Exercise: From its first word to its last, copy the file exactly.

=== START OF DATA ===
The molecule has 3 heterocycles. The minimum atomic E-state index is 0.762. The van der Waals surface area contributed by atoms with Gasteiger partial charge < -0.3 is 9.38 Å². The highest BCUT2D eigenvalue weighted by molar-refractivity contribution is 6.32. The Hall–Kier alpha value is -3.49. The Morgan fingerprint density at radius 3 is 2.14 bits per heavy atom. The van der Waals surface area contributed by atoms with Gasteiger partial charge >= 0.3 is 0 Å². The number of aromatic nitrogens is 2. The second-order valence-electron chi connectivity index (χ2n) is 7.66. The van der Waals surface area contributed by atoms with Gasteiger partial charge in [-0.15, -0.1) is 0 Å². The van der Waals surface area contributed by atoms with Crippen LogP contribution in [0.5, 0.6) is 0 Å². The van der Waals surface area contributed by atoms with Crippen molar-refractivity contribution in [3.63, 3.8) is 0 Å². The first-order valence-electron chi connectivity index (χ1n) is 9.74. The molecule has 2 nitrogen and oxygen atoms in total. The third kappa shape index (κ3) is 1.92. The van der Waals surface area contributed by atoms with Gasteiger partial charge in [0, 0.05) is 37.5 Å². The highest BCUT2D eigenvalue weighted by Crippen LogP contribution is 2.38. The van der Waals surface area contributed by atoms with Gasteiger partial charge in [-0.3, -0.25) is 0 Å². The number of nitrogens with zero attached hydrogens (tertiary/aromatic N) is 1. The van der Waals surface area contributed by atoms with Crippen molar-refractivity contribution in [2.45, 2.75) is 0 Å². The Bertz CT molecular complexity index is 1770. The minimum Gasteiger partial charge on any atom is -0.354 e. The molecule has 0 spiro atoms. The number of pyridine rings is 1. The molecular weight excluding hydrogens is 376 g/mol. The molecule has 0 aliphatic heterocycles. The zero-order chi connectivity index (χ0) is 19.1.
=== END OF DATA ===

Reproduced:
The molecule has 3 heterocycles. The minimum atomic E-state index is 0.762. The van der Waals surface area contributed by atoms with Gasteiger partial charge < -0.3 is 9.38 Å². The highest BCUT2D eigenvalue weighted by molar-refractivity contribution is 6.32. The Hall–Kier alpha value is -3.49. The Morgan fingerprint density at radius 3 is 2.14 bits per heavy atom. The van der Waals surface area contributed by atoms with Gasteiger partial charge >= 0.3 is 0 Å². The number of aromatic nitrogens is 2. The second-order valence-electron chi connectivity index (χ2n) is 7.66. The van der Waals surface area contributed by atoms with Gasteiger partial charge in [-0.15, -0.1) is 0 Å². The van der Waals surface area contributed by atoms with Crippen LogP contribution in [0.5, 0.6) is 0 Å². The van der Waals surface area contributed by atoms with Crippen molar-refractivity contribution in [3.63, 3.8) is 0 Å². The first-order valence-electron chi connectivity index (χ1n) is 9.74. The molecule has 2 nitrogen and oxygen atoms in total. The third kappa shape index (κ3) is 1.92. The van der Waals surface area contributed by atoms with Gasteiger partial charge in [0, 0.05) is 37.5 Å². The highest BCUT2D eigenvalue weighted by Crippen LogP contribution is 2.38. The van der Waals surface area contributed by atoms with Gasteiger partial charge in [-0.3, -0.25) is 0 Å². The number of nitrogens with zero attached hydrogens (tertiary/aromatic N) is 1. The van der Waals surface area contributed by atoms with Crippen molar-refractivity contribution in [2.45, 2.75) is 0 Å². The Bertz CT molecular complexity index is 1770. The minimum Gasteiger partial charge on any atom is -0.354 e. The molecule has 0 spiro atoms. The number of pyridine rings is 1. The molecular weight excluding hydrogens is 376 g/mol. The molecule has 0 aliphatic heterocycles. The zero-order chi connectivity index (χ0) is 19.1.